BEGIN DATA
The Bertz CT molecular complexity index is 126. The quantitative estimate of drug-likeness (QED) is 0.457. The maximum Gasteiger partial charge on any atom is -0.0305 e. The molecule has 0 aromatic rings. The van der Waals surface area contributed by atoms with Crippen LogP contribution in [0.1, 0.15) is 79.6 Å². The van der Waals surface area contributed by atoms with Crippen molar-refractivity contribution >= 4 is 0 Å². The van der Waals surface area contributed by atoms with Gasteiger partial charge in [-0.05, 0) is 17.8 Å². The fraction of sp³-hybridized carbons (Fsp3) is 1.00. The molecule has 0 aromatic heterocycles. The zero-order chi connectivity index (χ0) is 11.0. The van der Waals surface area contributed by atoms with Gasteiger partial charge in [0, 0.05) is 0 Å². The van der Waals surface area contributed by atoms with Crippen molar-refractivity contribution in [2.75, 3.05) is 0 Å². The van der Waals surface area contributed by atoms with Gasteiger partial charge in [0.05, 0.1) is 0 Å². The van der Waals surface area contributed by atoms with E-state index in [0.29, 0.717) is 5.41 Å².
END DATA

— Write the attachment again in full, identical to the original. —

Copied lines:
The Bertz CT molecular complexity index is 126. The quantitative estimate of drug-likeness (QED) is 0.457. The maximum Gasteiger partial charge on any atom is -0.0305 e. The molecule has 0 aromatic rings. The van der Waals surface area contributed by atoms with Crippen LogP contribution in [0.1, 0.15) is 79.6 Å². The van der Waals surface area contributed by atoms with Crippen molar-refractivity contribution >= 4 is 0 Å². The van der Waals surface area contributed by atoms with Gasteiger partial charge in [-0.05, 0) is 17.8 Å². The fraction of sp³-hybridized carbons (Fsp3) is 1.00. The molecule has 0 aromatic heterocycles. The zero-order chi connectivity index (χ0) is 11.0. The van der Waals surface area contributed by atoms with Gasteiger partial charge in [0, 0.05) is 0 Å². The van der Waals surface area contributed by atoms with Crippen molar-refractivity contribution in [2.75, 3.05) is 0 Å². The van der Waals surface area contributed by atoms with Gasteiger partial charge in [0.05, 0.1) is 0 Å². The van der Waals surface area contributed by atoms with E-state index in [0.29, 0.717) is 5.41 Å².